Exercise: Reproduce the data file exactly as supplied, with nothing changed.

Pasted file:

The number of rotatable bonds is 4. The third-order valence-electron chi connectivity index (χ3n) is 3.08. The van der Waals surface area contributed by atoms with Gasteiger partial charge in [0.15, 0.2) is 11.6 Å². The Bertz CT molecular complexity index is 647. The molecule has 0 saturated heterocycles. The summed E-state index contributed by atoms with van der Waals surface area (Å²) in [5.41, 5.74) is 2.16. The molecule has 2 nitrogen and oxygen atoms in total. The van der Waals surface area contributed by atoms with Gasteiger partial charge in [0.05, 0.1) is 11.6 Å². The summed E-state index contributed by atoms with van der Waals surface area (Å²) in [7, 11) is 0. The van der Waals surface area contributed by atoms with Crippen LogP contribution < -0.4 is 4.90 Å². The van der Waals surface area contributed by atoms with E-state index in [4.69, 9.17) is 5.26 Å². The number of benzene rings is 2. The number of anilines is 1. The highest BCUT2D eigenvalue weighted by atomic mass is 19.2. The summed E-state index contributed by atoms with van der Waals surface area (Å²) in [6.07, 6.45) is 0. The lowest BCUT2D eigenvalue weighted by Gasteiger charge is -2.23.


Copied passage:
The number of rotatable bonds is 4. The third-order valence-electron chi connectivity index (χ3n) is 3.08. The van der Waals surface area contributed by atoms with Gasteiger partial charge in [0.15, 0.2) is 11.6 Å². The Bertz CT molecular complexity index is 647. The molecule has 0 saturated heterocycles. The summed E-state index contributed by atoms with van der Waals surface area (Å²) in [5.41, 5.74) is 2.16. The molecule has 2 nitrogen and oxygen atoms in total. The van der Waals surface area contributed by atoms with Gasteiger partial charge in [0.05, 0.1) is 11.6 Å². The summed E-state index contributed by atoms with van der Waals surface area (Å²) in [7, 11) is 0. The van der Waals surface area contributed by atoms with Crippen LogP contribution < -0.4 is 4.90 Å². The van der Waals surface area contributed by atoms with E-state index in [4.69, 9.17) is 5.26 Å². The number of benzene rings is 2. The number of anilines is 1. The highest BCUT2D eigenvalue weighted by atomic mass is 19.2. The summed E-state index contributed by atoms with van der Waals surface area (Å²) in [6.07, 6.45) is 0. The lowest BCUT2D eigenvalue weighted by Gasteiger charge is -2.23.